In the United States, the tax is computed on the net capital gains in a year. If an investor sells two stocks in a year, one at a profit and another at a loss, the amount of capital loss incurred on the latter is netted off the gains from the former for taxation purposes. Not all countries use this principle, though.

Other assets that can easily be made subject to capital gains tax include precious metals and property. However, a person’s main home, when sold, can be exempted from capital gains tax, or, as in the United Kingdom, be set off against a predetermined relief amount.


Capital gains are taxed at 15 percent in the United States, and yet the Romneys managed to pay under that figure; I can’t explain how but I see plenty of news stories bruiting Cayman Islands (a well-known tax haven), etc.

Unsurprisingly, a major theme through the US election campaign was whether the rich should be paying more in taxes.

* * * * *

In Singapore, the issue of the widening income gap has been high among people’s concerns for several years now. Add to that concerns about the thin social safety net (e.g. poor coverage of healthcare and aging needs), and the question of having to raise more taxes will inevitably surface.

Former chief economist at the Government of Singapore Investment Corporation Yeoh Lam Keong, in a talk he gave on 6 November 2012, said that to strengthen our social safety net, the state will need to spend an additional ten percent of GDP. The two largest components of the needed increase are healthcare and education. We need higher public spending of about 4 percent of GDP on healthcare and about 6 percent on education. Regarding the latter, we are currently spending on 3.7 percent of GDP, compared to the OECD average of 6 percent, he noted.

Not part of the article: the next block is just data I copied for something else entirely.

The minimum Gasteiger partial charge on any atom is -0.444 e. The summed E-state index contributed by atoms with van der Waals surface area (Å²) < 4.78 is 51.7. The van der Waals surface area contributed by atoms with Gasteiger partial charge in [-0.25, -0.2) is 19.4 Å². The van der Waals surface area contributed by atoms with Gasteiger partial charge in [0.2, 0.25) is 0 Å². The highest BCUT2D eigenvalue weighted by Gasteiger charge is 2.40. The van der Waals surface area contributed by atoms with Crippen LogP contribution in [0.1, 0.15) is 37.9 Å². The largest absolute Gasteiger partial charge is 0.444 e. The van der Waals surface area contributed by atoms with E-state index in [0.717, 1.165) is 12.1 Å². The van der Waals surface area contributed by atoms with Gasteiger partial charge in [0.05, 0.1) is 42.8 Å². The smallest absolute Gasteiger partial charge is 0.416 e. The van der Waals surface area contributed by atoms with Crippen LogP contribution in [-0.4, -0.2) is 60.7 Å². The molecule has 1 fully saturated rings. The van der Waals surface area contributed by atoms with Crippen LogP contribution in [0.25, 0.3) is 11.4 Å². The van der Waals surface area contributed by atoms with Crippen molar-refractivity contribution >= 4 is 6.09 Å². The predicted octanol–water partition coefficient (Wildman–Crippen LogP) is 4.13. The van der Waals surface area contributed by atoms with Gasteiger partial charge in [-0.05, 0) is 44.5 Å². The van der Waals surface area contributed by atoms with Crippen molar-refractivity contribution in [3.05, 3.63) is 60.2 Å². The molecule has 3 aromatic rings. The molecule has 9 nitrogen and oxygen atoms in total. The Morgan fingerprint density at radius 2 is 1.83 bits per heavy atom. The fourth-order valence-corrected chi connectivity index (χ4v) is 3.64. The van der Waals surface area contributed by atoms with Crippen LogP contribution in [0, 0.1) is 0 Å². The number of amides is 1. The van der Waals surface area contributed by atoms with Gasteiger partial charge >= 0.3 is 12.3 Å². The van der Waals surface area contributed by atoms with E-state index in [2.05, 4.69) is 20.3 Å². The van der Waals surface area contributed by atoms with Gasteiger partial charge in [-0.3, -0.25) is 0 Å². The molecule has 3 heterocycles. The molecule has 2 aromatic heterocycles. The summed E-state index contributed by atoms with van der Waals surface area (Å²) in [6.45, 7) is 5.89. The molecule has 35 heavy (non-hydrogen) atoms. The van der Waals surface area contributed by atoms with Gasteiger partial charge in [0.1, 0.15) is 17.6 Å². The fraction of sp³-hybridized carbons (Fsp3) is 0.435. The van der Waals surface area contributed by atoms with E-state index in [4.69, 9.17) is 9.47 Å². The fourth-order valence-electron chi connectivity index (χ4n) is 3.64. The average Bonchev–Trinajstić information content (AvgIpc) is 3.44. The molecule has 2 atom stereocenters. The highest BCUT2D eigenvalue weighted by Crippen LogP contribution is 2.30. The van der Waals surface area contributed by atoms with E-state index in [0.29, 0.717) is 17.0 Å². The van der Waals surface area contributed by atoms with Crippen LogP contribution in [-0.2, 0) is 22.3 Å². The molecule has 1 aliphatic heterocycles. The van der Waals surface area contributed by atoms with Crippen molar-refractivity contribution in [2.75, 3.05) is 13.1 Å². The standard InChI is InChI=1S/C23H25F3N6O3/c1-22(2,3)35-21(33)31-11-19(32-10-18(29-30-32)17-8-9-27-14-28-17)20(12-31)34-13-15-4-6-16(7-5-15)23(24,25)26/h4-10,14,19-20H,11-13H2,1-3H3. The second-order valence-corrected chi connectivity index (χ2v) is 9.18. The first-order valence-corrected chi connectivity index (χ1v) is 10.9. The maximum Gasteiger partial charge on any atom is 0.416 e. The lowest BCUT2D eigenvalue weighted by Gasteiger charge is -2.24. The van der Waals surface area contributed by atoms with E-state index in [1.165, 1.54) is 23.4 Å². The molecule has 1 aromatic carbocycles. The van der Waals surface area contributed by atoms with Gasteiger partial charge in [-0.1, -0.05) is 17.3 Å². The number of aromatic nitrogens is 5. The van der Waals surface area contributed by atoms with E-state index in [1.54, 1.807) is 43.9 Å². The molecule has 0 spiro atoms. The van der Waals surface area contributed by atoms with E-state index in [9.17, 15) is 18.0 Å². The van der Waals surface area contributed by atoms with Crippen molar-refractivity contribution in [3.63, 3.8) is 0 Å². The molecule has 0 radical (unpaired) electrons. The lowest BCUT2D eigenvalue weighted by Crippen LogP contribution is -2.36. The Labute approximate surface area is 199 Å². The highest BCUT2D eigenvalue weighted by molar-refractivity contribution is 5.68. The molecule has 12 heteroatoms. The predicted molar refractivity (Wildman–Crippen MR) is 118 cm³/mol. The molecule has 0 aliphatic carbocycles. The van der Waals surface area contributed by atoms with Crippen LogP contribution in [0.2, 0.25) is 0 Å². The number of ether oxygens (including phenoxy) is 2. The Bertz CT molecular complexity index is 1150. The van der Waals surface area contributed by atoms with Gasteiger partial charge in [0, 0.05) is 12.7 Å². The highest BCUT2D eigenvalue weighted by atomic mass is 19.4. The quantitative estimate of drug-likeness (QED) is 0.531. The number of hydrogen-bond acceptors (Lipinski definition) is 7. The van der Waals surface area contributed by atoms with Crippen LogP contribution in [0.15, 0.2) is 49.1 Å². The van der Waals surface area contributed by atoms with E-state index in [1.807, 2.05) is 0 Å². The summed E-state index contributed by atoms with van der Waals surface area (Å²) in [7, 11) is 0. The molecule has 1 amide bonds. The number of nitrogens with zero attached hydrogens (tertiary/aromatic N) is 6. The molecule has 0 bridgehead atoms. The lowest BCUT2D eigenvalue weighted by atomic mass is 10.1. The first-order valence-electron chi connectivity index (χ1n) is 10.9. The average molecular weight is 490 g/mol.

I too said in a recent article that Singapore’s public spending is currently too low and needs to go up. See In the national conversation, some kinds of talk don’t come cheap.

A simple comparison will show how pertinent the question is. Singapore’s top rate for income tax is 20 percent, compared to the US’ 35 percent.  Our capital gains tax is zero percent (i.e. we don’t have any) compared to 15 percent in America. If under the tougher tax regime of the US, rich people like Mitt Romney managed to pay about 14 percent annually, what do you think he (and those like him) would have done in Singapore?